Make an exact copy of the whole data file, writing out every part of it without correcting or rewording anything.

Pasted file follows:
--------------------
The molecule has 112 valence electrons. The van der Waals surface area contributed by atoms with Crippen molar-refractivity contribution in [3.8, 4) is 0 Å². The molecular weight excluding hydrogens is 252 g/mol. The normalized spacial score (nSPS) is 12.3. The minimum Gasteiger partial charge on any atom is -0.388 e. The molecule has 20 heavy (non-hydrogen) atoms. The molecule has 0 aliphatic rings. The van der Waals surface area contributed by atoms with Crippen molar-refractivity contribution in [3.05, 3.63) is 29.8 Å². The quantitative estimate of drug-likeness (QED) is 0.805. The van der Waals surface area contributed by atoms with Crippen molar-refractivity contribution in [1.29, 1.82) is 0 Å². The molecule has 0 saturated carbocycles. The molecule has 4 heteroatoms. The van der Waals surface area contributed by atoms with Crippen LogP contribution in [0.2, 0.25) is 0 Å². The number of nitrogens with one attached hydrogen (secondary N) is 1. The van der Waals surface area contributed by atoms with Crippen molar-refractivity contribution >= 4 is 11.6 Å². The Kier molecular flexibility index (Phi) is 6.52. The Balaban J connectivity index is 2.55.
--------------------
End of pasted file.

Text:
The molecule has 112 valence electrons. The van der Waals surface area contributed by atoms with Crippen molar-refractivity contribution in [3.8, 4) is 0 Å². The molecular weight excluding hydrogens is 252 g/mol. The normalized spacial score (nSPS) is 12.3. The minimum Gasteiger partial charge on any atom is -0.388 e. The molecule has 20 heavy (non-hydrogen) atoms. The molecule has 0 aliphatic rings. The van der Waals surface area contributed by atoms with Crippen molar-refractivity contribution in [3.05, 3.63) is 29.8 Å². The quantitative estimate of drug-likeness (QED) is 0.805. The van der Waals surface area contributed by atoms with Crippen molar-refractivity contribution in [1.29, 1.82) is 0 Å². The molecule has 0 saturated carbocycles. The molecule has 4 heteroatoms. The van der Waals surface area contributed by atoms with Crippen LogP contribution in [0.2, 0.25) is 0 Å². The number of nitrogens with one attached hydrogen (secondary N) is 1. The van der Waals surface area contributed by atoms with Crippen molar-refractivity contribution >= 4 is 11.6 Å². The Kier molecular flexibility index (Phi) is 6.52. The Balaban J connectivity index is 2.55.